Military personnel are significantly more likely to disclose post-traumatic stress symptoms while being interviewed by a virtual human compared to when they are taking a computer survey, according to a new study published in the journal Frontiers in Robotics and AI.
The researchers believe that the computer-generated “human” interviewer offers the advantages of anonymity while also giving a sense of social connection and rapport, which can help service men and women reveal more about their mental health symptoms.
Following a tour of duty, the US military evaluates the mental health of its troops with a written survey called the Post-Deployment Health Assessment (PDHA). This survey measures post-traumatic stress disorder (PTSD) symptoms, which may include agitation, anxiety, depression, nightmares, and/or disturbing thoughts and feelings.
The results of this survey, however, can affect a respondent’s career prospects in the military. This means that the respondents may be reluctant to be completely honest. In addition, the stigma surrounding mental health problems may deter a person from admitting to symptoms or seeking help.
Earlier research has shown that people are often more likely to provide sensitive information in anonymous surveys, as they feel safer and less exposed. However, human interviewers can build rapport with interviewees, which isn’t possible in an anonymous survey. When an interviewer forms a social connection with an interviewee, they tend to open up more easily.
A computer-generated “human” interviewer could provide a solution that combines the rapport-building skills of real human interviewers with the feelings of anonymity and safety provided by anonymous surveys. These virtual interviewers can use a variety of techniques to build rapport, including a welcoming expression and posture, and being attentive and responsive.
The researchers hypothesized that a virtual interviewer would help soldiers disclose PTSD symptoms more easily. They tested this hypothesis in a group of soldiers who had returned from a year-long deployment in Afghanistan.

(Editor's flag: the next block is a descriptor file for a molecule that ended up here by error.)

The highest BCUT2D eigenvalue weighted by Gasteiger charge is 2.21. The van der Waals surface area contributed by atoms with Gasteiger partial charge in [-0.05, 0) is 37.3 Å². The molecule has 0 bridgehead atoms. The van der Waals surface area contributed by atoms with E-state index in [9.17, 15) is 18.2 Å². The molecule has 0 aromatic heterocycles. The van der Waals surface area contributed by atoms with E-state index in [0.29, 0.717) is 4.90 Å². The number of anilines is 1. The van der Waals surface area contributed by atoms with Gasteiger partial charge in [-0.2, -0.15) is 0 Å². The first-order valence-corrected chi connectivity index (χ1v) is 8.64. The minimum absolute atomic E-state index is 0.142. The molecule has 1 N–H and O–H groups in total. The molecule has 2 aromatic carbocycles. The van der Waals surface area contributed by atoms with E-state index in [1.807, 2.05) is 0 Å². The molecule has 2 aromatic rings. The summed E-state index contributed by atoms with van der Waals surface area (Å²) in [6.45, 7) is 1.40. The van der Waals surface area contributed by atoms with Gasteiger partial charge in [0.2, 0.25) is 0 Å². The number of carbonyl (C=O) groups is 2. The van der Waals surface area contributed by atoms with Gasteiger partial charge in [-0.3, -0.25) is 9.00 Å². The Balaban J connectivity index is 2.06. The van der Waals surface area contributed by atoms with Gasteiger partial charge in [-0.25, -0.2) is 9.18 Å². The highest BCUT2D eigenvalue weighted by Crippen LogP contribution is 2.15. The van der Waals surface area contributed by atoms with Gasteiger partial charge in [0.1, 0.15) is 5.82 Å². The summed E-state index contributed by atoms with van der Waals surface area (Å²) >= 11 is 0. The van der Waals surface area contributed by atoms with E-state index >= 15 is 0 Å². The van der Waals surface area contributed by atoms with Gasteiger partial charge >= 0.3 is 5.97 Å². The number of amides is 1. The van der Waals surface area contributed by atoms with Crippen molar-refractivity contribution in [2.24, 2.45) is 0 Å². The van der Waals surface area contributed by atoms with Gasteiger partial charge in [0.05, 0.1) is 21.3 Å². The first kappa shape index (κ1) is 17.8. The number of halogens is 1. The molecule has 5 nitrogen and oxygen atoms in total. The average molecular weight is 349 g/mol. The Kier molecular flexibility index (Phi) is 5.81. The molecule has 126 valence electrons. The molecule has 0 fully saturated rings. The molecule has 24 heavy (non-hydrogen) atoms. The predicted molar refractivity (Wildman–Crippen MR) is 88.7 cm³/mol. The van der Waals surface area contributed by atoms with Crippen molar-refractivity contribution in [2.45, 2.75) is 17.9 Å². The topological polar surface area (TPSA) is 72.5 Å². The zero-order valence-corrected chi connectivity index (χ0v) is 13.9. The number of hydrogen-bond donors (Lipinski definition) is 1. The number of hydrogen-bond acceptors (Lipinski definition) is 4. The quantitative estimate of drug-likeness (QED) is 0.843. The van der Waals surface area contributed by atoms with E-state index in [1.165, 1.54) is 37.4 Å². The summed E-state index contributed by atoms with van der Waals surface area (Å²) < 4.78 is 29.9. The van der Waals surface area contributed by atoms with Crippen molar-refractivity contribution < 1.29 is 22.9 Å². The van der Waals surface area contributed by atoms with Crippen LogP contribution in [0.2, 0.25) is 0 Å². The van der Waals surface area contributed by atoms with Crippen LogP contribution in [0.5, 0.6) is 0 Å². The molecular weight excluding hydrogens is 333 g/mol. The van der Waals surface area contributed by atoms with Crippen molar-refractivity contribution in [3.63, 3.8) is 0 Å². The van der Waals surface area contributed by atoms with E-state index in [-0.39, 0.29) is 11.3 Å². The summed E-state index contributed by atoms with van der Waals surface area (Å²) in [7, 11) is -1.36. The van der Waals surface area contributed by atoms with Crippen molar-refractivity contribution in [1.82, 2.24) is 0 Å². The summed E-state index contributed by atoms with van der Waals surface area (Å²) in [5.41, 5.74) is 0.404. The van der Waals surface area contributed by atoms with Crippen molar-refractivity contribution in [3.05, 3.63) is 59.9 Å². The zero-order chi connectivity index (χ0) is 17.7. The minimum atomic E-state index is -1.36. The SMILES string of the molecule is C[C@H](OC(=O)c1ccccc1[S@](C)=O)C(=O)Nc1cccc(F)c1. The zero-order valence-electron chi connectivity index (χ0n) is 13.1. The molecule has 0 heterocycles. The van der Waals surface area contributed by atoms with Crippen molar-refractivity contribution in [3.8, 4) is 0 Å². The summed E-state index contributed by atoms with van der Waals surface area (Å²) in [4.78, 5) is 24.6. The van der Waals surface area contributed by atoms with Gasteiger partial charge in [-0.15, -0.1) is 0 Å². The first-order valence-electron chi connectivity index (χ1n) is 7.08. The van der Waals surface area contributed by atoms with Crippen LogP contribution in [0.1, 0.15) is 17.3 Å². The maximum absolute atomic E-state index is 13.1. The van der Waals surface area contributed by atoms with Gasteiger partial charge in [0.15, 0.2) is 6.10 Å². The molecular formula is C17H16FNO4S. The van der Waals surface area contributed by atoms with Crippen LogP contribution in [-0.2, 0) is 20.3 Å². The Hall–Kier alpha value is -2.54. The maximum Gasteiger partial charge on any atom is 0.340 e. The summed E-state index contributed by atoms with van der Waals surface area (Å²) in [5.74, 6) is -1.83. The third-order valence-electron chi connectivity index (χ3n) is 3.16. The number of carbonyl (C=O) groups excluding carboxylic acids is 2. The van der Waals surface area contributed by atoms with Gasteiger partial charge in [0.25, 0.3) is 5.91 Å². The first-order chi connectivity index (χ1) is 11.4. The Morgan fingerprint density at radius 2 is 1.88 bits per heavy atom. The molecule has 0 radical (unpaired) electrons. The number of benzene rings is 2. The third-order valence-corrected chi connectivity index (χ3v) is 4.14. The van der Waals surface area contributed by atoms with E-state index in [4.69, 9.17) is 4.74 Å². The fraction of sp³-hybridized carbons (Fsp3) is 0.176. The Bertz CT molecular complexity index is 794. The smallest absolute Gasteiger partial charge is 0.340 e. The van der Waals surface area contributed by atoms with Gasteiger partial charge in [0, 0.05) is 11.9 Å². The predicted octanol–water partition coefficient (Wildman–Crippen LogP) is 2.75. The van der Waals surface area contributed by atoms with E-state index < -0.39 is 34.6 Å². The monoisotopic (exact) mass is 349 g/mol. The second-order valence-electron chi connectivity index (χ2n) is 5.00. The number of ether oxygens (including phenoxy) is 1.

The troops completed the official PDHA survey as well as an anonymous version on a computer. They also participated in an anonymous interview with a virtual interviewer, who built rapport beforehand by asking them questions about common post-traumatic stress symptoms.
Strikingly, the troops revealed significantly more PTSD symptoms to the virtual interviewer than in either of the surveys. The research team repeated the experiment in a larger group of soldiers and veterans, this time comparing only the anonymous PDHA survey and an anonymous interview with a virtual interviewer.
In this second experiment, soldiers and veterans with milder PTSD symptoms opened up and disclosed more symptoms to the virtual interviewer compared to the anonymous PDHA survey. This suggests that virtual interviews could help to uncover PTSD symptoms that current interview techniques are unable to detect, and help soldiers gain access to much-needed treatments.
“Allowing PTSD to go untreated can potentially have disastrous consequences, including suicide attempts,” says Gale Lucas of the University of Southern California.
“These kinds of technologies could provide soldiers a safe way to get feedback about their risks for post-traumatic stress disorder. By receiving anonymous feedback from a virtual human interviewer that they are at risk for PTSD, they could be encouraged to seek help without having their symptoms flagged on their military record.”